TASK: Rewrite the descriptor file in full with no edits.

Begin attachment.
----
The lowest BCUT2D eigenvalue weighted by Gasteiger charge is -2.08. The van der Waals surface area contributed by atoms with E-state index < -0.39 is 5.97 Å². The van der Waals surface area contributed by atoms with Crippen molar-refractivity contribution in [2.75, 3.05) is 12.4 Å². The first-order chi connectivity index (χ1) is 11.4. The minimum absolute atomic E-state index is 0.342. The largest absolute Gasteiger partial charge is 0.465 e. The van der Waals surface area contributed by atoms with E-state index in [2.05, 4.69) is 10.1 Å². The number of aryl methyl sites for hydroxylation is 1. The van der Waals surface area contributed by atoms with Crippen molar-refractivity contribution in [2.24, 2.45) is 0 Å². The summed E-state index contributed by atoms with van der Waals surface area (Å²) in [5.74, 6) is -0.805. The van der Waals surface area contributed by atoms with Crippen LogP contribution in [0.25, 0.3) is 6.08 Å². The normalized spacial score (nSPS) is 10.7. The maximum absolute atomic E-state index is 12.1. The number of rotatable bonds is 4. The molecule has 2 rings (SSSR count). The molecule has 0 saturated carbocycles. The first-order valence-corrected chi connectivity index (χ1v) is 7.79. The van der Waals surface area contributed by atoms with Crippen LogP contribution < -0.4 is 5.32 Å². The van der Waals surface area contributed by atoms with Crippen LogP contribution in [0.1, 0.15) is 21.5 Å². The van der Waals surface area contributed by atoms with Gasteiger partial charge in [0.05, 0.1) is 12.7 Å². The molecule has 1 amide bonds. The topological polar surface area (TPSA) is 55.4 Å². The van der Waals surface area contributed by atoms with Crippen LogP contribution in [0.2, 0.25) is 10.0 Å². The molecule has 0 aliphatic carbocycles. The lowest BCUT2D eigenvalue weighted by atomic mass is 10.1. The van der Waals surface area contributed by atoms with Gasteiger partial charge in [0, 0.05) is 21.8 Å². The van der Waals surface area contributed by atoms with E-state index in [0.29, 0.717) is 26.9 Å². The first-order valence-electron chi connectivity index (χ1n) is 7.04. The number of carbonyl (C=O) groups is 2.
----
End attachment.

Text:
The lowest BCUT2D eigenvalue weighted by Gasteiger charge is -2.08. The van der Waals surface area contributed by atoms with E-state index < -0.39 is 5.97 Å². The van der Waals surface area contributed by atoms with Crippen molar-refractivity contribution in [2.75, 3.05) is 12.4 Å². The first-order chi connectivity index (χ1) is 11.4. The minimum absolute atomic E-state index is 0.342. The largest absolute Gasteiger partial charge is 0.465 e. The van der Waals surface area contributed by atoms with E-state index in [2.05, 4.69) is 10.1 Å². The number of aryl methyl sites for hydroxylation is 1. The van der Waals surface area contributed by atoms with Crippen molar-refractivity contribution in [2.24, 2.45) is 0 Å². The summed E-state index contributed by atoms with van der Waals surface area (Å²) in [5.74, 6) is -0.805. The van der Waals surface area contributed by atoms with Crippen LogP contribution in [0.25, 0.3) is 6.08 Å². The normalized spacial score (nSPS) is 10.7. The maximum absolute atomic E-state index is 12.1. The number of rotatable bonds is 4. The molecule has 2 rings (SSSR count). The molecule has 0 saturated carbocycles. The first-order valence-corrected chi connectivity index (χ1v) is 7.79. The van der Waals surface area contributed by atoms with Crippen LogP contribution < -0.4 is 5.32 Å². The van der Waals surface area contributed by atoms with Crippen LogP contribution in [0.1, 0.15) is 21.5 Å². The van der Waals surface area contributed by atoms with Gasteiger partial charge in [0.05, 0.1) is 12.7 Å². The molecule has 1 amide bonds. The topological polar surface area (TPSA) is 55.4 Å². The van der Waals surface area contributed by atoms with Crippen LogP contribution in [0.2, 0.25) is 10.0 Å². The molecule has 0 aliphatic carbocycles. The lowest BCUT2D eigenvalue weighted by atomic mass is 10.1. The van der Waals surface area contributed by atoms with Gasteiger partial charge in [0, 0.05) is 21.8 Å². The van der Waals surface area contributed by atoms with E-state index in [0.29, 0.717) is 26.9 Å². The first-order valence-electron chi connectivity index (χ1n) is 7.04. The number of carbonyl (C=O) groups is 2.